Steve Jobs’ greatest marketing lesson for lawyers

No doubt Steve Jobs’ career will long be studied in business schools. His vision and iconoclastic style changed everything in the world of technology and business. Jobs urged the world to “Think Different” and his accomplishments proved this to be good advice.

His career also provided several lessons in marketing for lawyers, as Larry Bodine ably points out. I believe Jobs’ greatest lesson, however, was in the way he lived his life.

Well before illness reminded him of his mortality, Jobs’ philosophy for living drove him to take risks. In his address to the 2005 Stanford graduating class, he described it this way:

“When I was 17, I read a quote that went something like: “If you live each day as if it was your last, someday you’ll most certainly be right.” It made an impression on me, and since then, for the past 33 years, I have looked in the mirror every morning and asked myself: “If today were the last day of my life, would I want to do what I am about to do today?” And whenever the answer has been “No” for too many days in a row, I know I need to change something.

“Remembering that I’ll be dead soon is the most important tool I’ve ever encountered to help me make the big choices in life. Because almost everything — all external expectations, all pride, all fear of embarrassment or failure — these things just fall away in the face of death, leaving only what is truly important. Remembering that you are going to die is the best way I know to avoid the trap of thinking you have something to lose. You are already naked. There is no reason not to follow your heart.”

Of course this is not, per se, a marketing lesson, nor is it confined to lawyers. But I believe that more than anyone, lawyers need to hear this message.

Lawyers are among the most risk adverse creatures on Earth. Protecting our clients from risk is one of our strengths. Paradoxically, it is also one of our weaknesses.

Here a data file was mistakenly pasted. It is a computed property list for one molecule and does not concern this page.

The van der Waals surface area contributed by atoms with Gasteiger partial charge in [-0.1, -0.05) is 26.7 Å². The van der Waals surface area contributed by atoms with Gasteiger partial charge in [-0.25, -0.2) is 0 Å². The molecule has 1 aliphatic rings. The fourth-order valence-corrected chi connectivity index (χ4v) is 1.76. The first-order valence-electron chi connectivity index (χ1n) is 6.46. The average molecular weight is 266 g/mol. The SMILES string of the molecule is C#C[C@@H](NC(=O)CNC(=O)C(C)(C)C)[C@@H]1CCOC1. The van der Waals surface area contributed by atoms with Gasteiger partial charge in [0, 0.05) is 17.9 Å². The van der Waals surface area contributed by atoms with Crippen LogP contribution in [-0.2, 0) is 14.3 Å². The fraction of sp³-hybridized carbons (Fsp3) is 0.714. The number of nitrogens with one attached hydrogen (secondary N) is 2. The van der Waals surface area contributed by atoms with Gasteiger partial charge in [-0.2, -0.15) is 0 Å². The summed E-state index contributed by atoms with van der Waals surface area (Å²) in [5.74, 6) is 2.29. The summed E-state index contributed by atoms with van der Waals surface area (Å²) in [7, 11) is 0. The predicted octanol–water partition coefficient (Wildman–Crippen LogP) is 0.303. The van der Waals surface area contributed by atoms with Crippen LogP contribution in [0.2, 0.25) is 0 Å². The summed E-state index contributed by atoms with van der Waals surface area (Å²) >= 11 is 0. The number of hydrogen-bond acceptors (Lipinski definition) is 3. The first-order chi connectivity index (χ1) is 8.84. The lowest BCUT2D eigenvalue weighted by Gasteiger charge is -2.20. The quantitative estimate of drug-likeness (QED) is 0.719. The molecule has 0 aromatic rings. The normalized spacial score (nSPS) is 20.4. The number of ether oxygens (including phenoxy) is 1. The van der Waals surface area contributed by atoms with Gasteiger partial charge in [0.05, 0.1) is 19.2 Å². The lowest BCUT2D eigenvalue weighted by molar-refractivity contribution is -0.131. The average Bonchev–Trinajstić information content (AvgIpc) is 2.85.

In the world of business, lawyers are known as “deal breakers”. To protect our clients, (and ourselves), we often overstate the likelihood and potential consequences of perceived risks, often to the detriment of our clients’ business interests. A deal not struck cannot result in loss but neither can it result in gain.

In marketing their services, many lawyers are also deal breakers. They don’t want to appear weak or unprofessional or make a mistake that embarrasses them or gets flagged as an ethics violation, and so too often, they do nothing. Or they do something that is so watered down, so colorless, the results aren’t even worth mentioning.

Steve Jobs was successful because he took chances. He defied convention. He stuck his neck out and challenged the world to a duel. He had many defeats and many detractors but he accomplished great things because he didn’t worry about what others thought.

Most lawyers don’t like marketing, not because they feel it is beneath them, although that sentiment also exists, but because they are afraid to fail. They can sell their ideas to a jury, risking everything on behalf of their client, and when they lose, shrug it off and bounce right back. But when it comes to selling themselves, many lawyers freeze in their tracks.

Learning how to market ones services helps to reduce the fear, but in the end, lawyers need to just go for it. As Los Angeles Dodgers great Maury Wills, who stole 104 bases in one season once said, “You can’t steal second base while keeping one foot on first base.”

While many baseball fans know about Wills’ record setting base stealing, they may not know that he also set a record for being thrown out while attempting to steal a base–31 times during the 1965 season.

Nobody ever achieved great success by playing it safe. All great achievements have come from taking great risks. Steve Jobs took risks every day and lived every day like it was his last. He had many losses and many wins but, I am sure, few regrets.